Why Meal Planners Are an Attractive Audience for Food & Beverage Brands
To better understand consumers' current cooking habits, Morning Consult conducted a series of weekly surveys in February 2022 on how people are eating and preparing food. This research is part of a collection. Click here to read about when and how consumers are cooking.
Meal planners — those who plan most or all of their meals for the week before grocery shopping — are a receptive audience actively seeking inspiration and solutions. These younger, wealthier and more urban-skewing consumers are intentional and mindful about researching and planning their meals, offering brands crucial avenues for messaging. And when meal planners find products and recipes that meet their needs, they’ll likely return to them time and again, forming a loyal consumer base for food & beverage brands and grocery retailers.
Who’s meal planning
Roughly 1 in 3 U.S. adults say they plan most or all of their meals for the week prior to grocery shopping. Millennials, higher-income consumers, urban dwellers and those with children in the house are most likely to do so — at least 40% of each group said they plan all or most of their meals. The time spent upfront on meal planning can help these busy consumer groups save time during the rest of the week. These groups also tend to express higher interest in health and wellness, and advanced planning may help them achieve related goals.
These cohorts are also more likely to be vegetarian or vegan, two other groups that tend to be meal planners: 65% of vegetarians and 70% of vegans said they plan all or most of their meals. For those following a specific diet, this forethought may be an effort to stay on course, or it might reflect the fact that these groups are more involved with their food choices in general.
Men are 5 percentage points more likely than women to plan out meals in advance of grocery shopping, which may be a function of different shopping styles. More men (33%) than women (25%) say they make a large scheduled trip to the grocery store at least weekly, necessitating pre-planning.
While affordability is the top reason cited by all consumers for cooking at home, meal planners are much more likely than nonplanners to cite control over ingredients and flavors, health, and enjoyment of cooking as major reasons for preparing meals at home.
Meal planners view cooking differently than nonplanners do: More than half of meal planners (52%) say they cook because they enjoy it, compared with 36% of those who don’t plan meals. Tapping into the joy of cooking — particularly at a time when dining at restaurants remains uncomfortable or financially unappealing for many — is key to appealing to these proactive planners.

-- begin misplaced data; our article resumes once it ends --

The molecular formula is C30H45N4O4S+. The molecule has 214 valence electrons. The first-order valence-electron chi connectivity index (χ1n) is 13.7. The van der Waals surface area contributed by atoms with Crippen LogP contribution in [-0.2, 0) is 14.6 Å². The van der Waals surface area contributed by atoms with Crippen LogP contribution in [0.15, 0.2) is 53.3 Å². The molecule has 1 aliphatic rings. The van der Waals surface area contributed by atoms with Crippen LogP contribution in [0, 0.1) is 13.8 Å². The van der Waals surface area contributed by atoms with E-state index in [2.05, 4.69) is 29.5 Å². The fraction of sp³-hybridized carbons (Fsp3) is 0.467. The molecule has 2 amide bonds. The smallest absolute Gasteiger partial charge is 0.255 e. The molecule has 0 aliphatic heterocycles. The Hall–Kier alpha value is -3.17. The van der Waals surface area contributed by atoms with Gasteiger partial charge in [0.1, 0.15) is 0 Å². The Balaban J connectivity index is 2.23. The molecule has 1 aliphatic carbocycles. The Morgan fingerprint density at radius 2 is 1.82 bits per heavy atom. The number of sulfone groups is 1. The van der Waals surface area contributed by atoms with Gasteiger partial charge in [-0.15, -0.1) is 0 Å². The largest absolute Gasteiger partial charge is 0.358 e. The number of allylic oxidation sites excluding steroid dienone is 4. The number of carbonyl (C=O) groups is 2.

For every cooking activity surveyed, the data shows that meal planners are cooking more frequently than nonplanners. Meal planners use recipes significantly more often than nonplanners: Almost 80% cook with a recipe at least one or two days a week, compared with 50% of nonplanners, and around 3 in 10 meal planners cook with a recipe five or more days a week.
Brands in every aisle have an opportunity to connect with these plan-driven cooks: Meal planners are also more likely to bake using box mixes, cook with prepackaged foods and make cocktails at home.
Just over half of meal planners — nearly twice the share of all adults — also prepare meals ahead of time to eat throughout the week. Brands can offer ideas and solutions to facilitate this weekly meal prep.
Who’s using meal kits
For the consumers who want to plan and prep but don’t always have the time, there are meal kits, which have seen a resurgence during the pandemic, especially among the groups that plan meals the most. There is significant overlap between meal kit users and meal planners: 6 in 10 meal kit users say they plan most or all of their meals — nearly twice the share of all adults. Turning to a meal kit, even for just one night a week, helps lighten the meal planning load.
The demographic profile of meal kit subscribers aligns with the groups that spend the most on groceries and at restaurants. At grocery stores, meal kits shift sales away from not only the ingredients that come in those kits, but also from the incremental purchases consumers would have otherwise made while picking up dinner ingredients in person. And despite the hands-on cooking time that meal kits require, the pre-planned element of these meals makes them a competitive alternative to the restaurant experience.